Montana gets a ‘D’ for educating high school students about personal finance
In Montana, efforts to teach high school students about personal finance and financial literacy have netted below-average results, with a great deal of room for improvement, according to two recent reports.
As part of our ongoing coverage of financial literacy, we’re taking a close look at what the experts say about how well each state is doing in teaching high-schoolers about personal finance and economics.
According to two recent surveys by Champlain College Center for Financial Literacy and The Council For Economic Education (CEE), here’s how Montana stacks up against other states for teaching financial literacy at the high school level:
Montana’s grade from the Center for Financial Literacy
Four states were given a “D” grade: Louisiana, Montana, Vermont and Wyoming.
Among the reasons cited for the bad grade:
“Montana requires students to take two years of social studies but does not identify specific social studies courses to be taken. The social studies content standards indicate what all students should know when they graduate. They consist of six content standards that are made up of 36 benchmarks. The economics content standards consist of six benchmarks. One of these benchmarks (or 3% of all social studies benchmarks) includes personal finance concepts. See: Montana Social Studies Content Standards.
CAVEAT: It is not clear how Montana measures student achievement in financial literacy or how the state monitors local school district implementation of the financial literacy education requirement.”
There is a great deal more detail in the full Center for Financial Literacy report available here.
Montana’s 2018 report card from The Council for Economic Excellence
The Council for Economic Excellence does not hand out specific grades but does measure a number of factors when looking at how a state is upholding the goal of educating young adults about money, including:
- whether there are financial education courses offered
- whether the taking of such courses is required
- whether there is standardized testing to measure progress toward better financial literacy.
- Montana does not require financial education courses in high school to be offered
- Montana does not require that one or more of those financial education courses be taken
- Montana does not require standardized testing on financial literacy
For comparison, here’s how many states and the District of Columbia hit that goal in the 2018 survey:
- 22 states require financial education courses in high school to be offered
- 17 states require that one or more of those financial education courses be taken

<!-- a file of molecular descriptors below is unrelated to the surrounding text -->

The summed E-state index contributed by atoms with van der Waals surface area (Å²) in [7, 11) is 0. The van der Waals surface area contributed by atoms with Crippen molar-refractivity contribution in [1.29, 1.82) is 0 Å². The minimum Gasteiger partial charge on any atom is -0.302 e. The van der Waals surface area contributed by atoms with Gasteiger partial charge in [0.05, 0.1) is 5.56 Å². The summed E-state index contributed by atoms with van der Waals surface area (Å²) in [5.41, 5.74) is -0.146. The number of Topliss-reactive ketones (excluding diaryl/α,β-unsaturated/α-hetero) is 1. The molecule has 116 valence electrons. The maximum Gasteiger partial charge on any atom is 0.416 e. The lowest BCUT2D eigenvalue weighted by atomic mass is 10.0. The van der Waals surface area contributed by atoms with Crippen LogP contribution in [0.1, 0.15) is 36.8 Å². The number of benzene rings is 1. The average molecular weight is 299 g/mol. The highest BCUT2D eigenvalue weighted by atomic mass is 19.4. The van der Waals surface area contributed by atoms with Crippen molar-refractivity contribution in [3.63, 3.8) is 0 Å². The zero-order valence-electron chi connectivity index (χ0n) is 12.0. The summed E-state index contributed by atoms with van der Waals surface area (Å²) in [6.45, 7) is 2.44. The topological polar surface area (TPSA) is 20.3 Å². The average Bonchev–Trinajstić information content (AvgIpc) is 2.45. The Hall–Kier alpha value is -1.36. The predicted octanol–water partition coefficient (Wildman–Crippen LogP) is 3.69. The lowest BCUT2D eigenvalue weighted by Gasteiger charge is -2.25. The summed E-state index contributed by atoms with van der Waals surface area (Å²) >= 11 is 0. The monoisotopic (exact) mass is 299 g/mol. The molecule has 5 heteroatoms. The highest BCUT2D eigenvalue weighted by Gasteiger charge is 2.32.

- 7 states require standardized testing on financial literacy
Overall, Montana is in a below-average position when it comes to educating its kids and young adults about financial literacy, as measured by the CEE, with much room for improvement.
Across the USA, there is a lot of room for improvement in financial literacy education at the high school level
Nationwide, the Council for Economic Excellence reports in its 2018 report that there has been little increase in economic education in recent years and no growth in personal finance education.
“Research shows,” the CEE reports, “ that requirements are the main driver of economics and personal finance being taught in schools. CEE works with our nationwide network of affiliates to both advocate for requirements and assist in their implementation.”
Among the benefits of an economically-educated populace, the CEE says, are these:
- Greater propensity to save for retirement
- Reduced amount of personal debt
- Increased likelihood of having emergency savings
- Less likelihood of using high-cost methods of borrowing
Personal finance expert Dave Ramsey agrees. He says that financial literacy classes are essential because they teach students the basics of money management: budgeting, saving, debt, investing and giving.
In “Should Financial Literacy Be Taught in More Schools?” Ramsey writes:
As a country, we’ve seen where a lack of personal finance education can lead. Millions of Americans struggle every day with their money, living paycheck to paycheck and relying on credit cards for necessities, only to wind up deep in debt and short on hope.
Beyond that, many Americans are finding that they can’t buy homes, invest for retirement, or save for their child’s college fund because of their own student loan debt, massive car payments, and general lack of financial planning.
But it doesn’t have to be that way. A lot of the money problems Americans are facing could have been avoided if financial literacy was taught earlier, in school. That’s why we think more schools should offer financial literacy courses as part of their graduation requirements.
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